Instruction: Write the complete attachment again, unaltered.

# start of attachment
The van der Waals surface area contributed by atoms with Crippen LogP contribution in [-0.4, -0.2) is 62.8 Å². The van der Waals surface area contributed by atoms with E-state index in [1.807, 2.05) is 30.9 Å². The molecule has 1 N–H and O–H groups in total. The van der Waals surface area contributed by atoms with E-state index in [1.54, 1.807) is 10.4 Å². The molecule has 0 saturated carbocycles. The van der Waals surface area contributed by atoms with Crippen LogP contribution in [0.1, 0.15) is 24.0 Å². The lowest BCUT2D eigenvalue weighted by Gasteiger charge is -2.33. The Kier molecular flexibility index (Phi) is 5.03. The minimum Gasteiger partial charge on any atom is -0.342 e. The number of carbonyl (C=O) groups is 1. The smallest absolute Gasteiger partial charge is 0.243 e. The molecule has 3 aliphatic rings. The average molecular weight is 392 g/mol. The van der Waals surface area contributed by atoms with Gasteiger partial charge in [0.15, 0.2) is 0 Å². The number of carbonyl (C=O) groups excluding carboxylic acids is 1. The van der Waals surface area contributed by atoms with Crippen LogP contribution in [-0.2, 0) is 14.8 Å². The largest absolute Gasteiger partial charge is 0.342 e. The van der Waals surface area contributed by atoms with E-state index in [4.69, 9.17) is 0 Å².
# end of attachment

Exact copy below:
The van der Waals surface area contributed by atoms with Crippen LogP contribution in [-0.4, -0.2) is 62.8 Å². The van der Waals surface area contributed by atoms with E-state index in [1.807, 2.05) is 30.9 Å². The molecule has 1 N–H and O–H groups in total. The van der Waals surface area contributed by atoms with E-state index in [1.54, 1.807) is 10.4 Å². The molecule has 0 saturated carbocycles. The van der Waals surface area contributed by atoms with Crippen LogP contribution in [0.1, 0.15) is 24.0 Å². The lowest BCUT2D eigenvalue weighted by Gasteiger charge is -2.33. The Kier molecular flexibility index (Phi) is 5.03. The minimum Gasteiger partial charge on any atom is -0.342 e. The number of carbonyl (C=O) groups is 1. The smallest absolute Gasteiger partial charge is 0.243 e. The molecule has 3 aliphatic rings. The average molecular weight is 392 g/mol. The van der Waals surface area contributed by atoms with Gasteiger partial charge in [0.15, 0.2) is 0 Å². The number of carbonyl (C=O) groups excluding carboxylic acids is 1. The van der Waals surface area contributed by atoms with Crippen LogP contribution in [-0.2, 0) is 14.8 Å². The largest absolute Gasteiger partial charge is 0.342 e. The van der Waals surface area contributed by atoms with E-state index in [4.69, 9.17) is 0 Å².